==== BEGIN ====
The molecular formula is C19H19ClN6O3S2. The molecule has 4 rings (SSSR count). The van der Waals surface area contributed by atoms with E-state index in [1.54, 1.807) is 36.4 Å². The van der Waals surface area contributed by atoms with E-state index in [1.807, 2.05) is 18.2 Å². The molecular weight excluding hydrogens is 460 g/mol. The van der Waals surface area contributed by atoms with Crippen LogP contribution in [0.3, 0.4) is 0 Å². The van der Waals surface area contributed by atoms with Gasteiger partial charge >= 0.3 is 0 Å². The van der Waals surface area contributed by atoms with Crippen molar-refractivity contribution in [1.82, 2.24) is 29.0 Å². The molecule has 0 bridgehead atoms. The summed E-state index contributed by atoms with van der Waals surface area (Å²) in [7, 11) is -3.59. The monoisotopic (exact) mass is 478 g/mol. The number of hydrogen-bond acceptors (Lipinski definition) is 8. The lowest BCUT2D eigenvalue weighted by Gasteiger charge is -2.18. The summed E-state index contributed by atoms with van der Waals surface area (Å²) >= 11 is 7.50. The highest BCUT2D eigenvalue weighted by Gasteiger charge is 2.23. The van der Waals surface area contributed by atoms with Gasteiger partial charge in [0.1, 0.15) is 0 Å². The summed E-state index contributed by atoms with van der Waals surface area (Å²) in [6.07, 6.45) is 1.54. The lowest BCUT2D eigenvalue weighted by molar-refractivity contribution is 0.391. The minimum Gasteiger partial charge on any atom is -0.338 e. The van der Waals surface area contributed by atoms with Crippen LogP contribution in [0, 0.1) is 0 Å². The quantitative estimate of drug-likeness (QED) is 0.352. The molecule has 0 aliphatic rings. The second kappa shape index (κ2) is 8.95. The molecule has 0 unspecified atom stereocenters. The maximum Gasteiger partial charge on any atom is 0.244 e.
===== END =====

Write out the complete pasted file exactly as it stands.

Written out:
The molecular formula is C19H19ClN6O3S2. The molecule has 4 rings (SSSR count). The van der Waals surface area contributed by atoms with E-state index in [1.54, 1.807) is 36.4 Å². The van der Waals surface area contributed by atoms with E-state index in [1.807, 2.05) is 18.2 Å². The molecular weight excluding hydrogens is 460 g/mol. The van der Waals surface area contributed by atoms with Crippen LogP contribution in [0.3, 0.4) is 0 Å². The van der Waals surface area contributed by atoms with Gasteiger partial charge >= 0.3 is 0 Å². The van der Waals surface area contributed by atoms with Crippen molar-refractivity contribution in [1.82, 2.24) is 29.0 Å². The molecule has 0 bridgehead atoms. The summed E-state index contributed by atoms with van der Waals surface area (Å²) in [7, 11) is -3.59. The monoisotopic (exact) mass is 478 g/mol. The number of hydrogen-bond acceptors (Lipinski definition) is 8. The lowest BCUT2D eigenvalue weighted by Gasteiger charge is -2.18. The summed E-state index contributed by atoms with van der Waals surface area (Å²) >= 11 is 7.50. The highest BCUT2D eigenvalue weighted by Gasteiger charge is 2.23. The van der Waals surface area contributed by atoms with Gasteiger partial charge in [0.1, 0.15) is 0 Å². The summed E-state index contributed by atoms with van der Waals surface area (Å²) in [6.07, 6.45) is 1.54. The lowest BCUT2D eigenvalue weighted by molar-refractivity contribution is 0.391. The minimum Gasteiger partial charge on any atom is -0.338 e. The van der Waals surface area contributed by atoms with Crippen LogP contribution in [0, 0.1) is 0 Å². The quantitative estimate of drug-likeness (QED) is 0.352. The molecule has 0 aliphatic rings. The second kappa shape index (κ2) is 8.95. The molecule has 0 unspecified atom stereocenters. The maximum Gasteiger partial charge on any atom is 0.244 e.